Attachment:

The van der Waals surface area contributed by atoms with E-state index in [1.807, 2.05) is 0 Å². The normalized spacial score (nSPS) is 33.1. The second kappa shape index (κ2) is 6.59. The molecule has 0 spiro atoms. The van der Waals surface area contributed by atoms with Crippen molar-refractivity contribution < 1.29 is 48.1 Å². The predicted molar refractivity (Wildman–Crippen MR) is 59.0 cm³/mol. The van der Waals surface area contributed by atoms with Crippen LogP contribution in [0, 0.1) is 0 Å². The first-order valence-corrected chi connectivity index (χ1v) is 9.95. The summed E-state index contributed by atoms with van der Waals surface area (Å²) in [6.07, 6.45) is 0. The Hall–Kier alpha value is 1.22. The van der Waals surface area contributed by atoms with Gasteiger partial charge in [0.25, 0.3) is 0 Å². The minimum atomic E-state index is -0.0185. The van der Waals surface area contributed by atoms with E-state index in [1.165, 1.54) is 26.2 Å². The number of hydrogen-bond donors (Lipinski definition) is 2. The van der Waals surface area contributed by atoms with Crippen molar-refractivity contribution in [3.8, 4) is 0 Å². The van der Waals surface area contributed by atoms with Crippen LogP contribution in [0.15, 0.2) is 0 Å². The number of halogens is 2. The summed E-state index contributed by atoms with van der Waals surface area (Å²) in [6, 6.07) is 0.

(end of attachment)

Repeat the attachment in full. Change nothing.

The van der Waals surface area contributed by atoms with E-state index in [1.807, 2.05) is 0 Å². The normalized spacial score (nSPS) is 33.1. The second kappa shape index (κ2) is 6.59. The molecule has 0 spiro atoms. The van der Waals surface area contributed by atoms with Crippen molar-refractivity contribution < 1.29 is 48.1 Å². The predicted molar refractivity (Wildman–Crippen MR) is 59.0 cm³/mol. The van der Waals surface area contributed by atoms with Crippen LogP contribution in [0, 0.1) is 0 Å². The first-order valence-corrected chi connectivity index (χ1v) is 9.95. The summed E-state index contributed by atoms with van der Waals surface area (Å²) in [6.07, 6.45) is 0. The Hall–Kier alpha value is 1.22. The van der Waals surface area contributed by atoms with Gasteiger partial charge in [0.25, 0.3) is 0 Å². The minimum atomic E-state index is -0.0185. The van der Waals surface area contributed by atoms with E-state index in [1.165, 1.54) is 26.2 Å². The number of hydrogen-bond donors (Lipinski definition) is 2. The van der Waals surface area contributed by atoms with Crippen molar-refractivity contribution in [3.8, 4) is 0 Å². The van der Waals surface area contributed by atoms with Crippen LogP contribution in [0.15, 0.2) is 0 Å². The number of halogens is 2. The summed E-state index contributed by atoms with van der Waals surface area (Å²) in [6, 6.07) is 0.